The merger eliminates that competition.

The companies have proposed selling hundreds of stores to C&S Wholesale. C&S is primarily a wholesaler, operating only 23 supermarkets. Under the merger proposal, C&S would become the second-largest supermarket operator in the state nearly overnight. The newly combined Kroger-Albertsons brands will be immediately positioned to outcompete their former supermarkets while they transition to a new owner — one that is still trying to adjust to becoming a large-scale nationwide supermarket operator.

The companies announced revisions to their original divestiture plan with C&S on April 22. The Attorney General’s Office is reviewing the revised plan.

Previous divestment failed

Washington has seen a very similar divestiture plan fail in the not-too-distant past.

The proposed divestiture plan bears a striking resemblance to Albertsons’ failed divestiture of Washington-based stores to a similarly unqualified buyer, Washington-based Haggen, less than a decade ago. As a part of Albertsons’ 2015 merger with Safeway, 146 Albertsons and Safeway stores — including 26 in Washington — were sold to Haggen. At the time, Haggen was a regional supermarket chain with only 18 stores that lacked the infrastructure to rapidly expand to a multi-state, national grocery retailer.

It struggled to operate the divested stores, and less than a year later, Haggen was forced to file for bankruptcy.

Albertsons was able to reacquire more than 50 of its divested stores, including 14 Washington locations, in some cases paying only $1 per store at auction. It now owns and operates Haggen stores in Washington.

If C&S fails, it is also possible Kroger could be allowed to reacquire its divested supermarkets, just like Albertsons did after Haggen’s failure.

Assistant Attorneys General Paula Pera, Miriam Stiefel, Helen Lubetkin, Valerie Balach, Ashley Locke, Jessica So, and Amy Hanson, paralegals Michelle Oliver and Kate Iiams, and Litigation Support Manager Kimberly Hitchcock are handling the case for Washington.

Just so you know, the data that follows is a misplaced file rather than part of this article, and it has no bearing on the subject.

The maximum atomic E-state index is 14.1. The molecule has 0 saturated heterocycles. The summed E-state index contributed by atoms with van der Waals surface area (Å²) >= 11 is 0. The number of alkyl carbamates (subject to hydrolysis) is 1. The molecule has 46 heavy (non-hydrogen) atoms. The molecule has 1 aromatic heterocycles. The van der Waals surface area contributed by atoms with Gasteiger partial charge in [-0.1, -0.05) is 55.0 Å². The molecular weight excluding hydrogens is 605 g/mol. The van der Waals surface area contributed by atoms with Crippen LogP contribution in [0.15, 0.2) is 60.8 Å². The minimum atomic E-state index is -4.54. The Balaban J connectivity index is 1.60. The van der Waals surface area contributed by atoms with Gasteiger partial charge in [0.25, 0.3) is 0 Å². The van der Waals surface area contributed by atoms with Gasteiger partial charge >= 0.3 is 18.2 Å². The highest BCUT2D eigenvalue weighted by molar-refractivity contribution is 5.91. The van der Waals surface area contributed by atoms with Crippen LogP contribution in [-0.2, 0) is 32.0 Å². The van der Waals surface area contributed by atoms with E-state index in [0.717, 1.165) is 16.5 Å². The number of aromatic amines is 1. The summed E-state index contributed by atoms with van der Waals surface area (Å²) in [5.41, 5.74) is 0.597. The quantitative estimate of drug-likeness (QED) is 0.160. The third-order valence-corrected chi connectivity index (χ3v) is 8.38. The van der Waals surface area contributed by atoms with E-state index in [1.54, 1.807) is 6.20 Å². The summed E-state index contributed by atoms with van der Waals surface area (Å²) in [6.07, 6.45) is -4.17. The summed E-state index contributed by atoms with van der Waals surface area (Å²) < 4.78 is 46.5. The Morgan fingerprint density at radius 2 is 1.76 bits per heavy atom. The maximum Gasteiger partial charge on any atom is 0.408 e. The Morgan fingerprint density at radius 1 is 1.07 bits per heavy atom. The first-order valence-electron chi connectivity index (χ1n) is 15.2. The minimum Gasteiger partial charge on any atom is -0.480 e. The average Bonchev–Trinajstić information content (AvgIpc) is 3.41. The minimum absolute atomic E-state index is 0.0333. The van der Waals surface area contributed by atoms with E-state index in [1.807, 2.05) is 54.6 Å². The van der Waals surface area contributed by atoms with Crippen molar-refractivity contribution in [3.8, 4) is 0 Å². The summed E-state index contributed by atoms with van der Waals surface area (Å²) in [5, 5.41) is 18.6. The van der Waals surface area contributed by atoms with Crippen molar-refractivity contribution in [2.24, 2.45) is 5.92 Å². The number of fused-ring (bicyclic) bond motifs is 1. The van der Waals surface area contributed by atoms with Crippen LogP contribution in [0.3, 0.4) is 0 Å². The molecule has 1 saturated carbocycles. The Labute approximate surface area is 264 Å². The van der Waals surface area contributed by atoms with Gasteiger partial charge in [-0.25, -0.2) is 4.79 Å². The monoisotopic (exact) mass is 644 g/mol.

The Office of the Attorney General’s Antitrust Division is responsible for enforcing the antitrust provisions of Washington's Consumer Protection Act and federal antitrust laws. The division investigates and litigates complaints of anticompetitive conduct and reviews potentially anticompetitive mergers. The division also brings actions in state and federal courts to enforce antitrust laws. It receives no general fund support, funding its own actions through recoveries made in other cases.

For information about filing a complaint about potential anticompetitive activity, visit https://fortress.wa.gov/atg/formhandler/ago/AntitrustComplaint.aspx.


Washington’s Attorney General serves the people and the state of Washington. As the state’s largest law firm, the Attorney General’s Office provides legal representation to every state agency, board, and commission in Washington. Additionally, the Office serves the people directly by enforcing consumer protection, civil rights, and environmental protection laws. The Office also prosecutes elder abuse, Medicaid fraud, and handles sexually violent predator cases in 38 of Washington’s 39 counties. Visit www.atg.wa.gov to learn more.

Media Contact:

Brionna Aho, Communications Director, (360) 753-2727; Brionna.aho@atg.wa.gov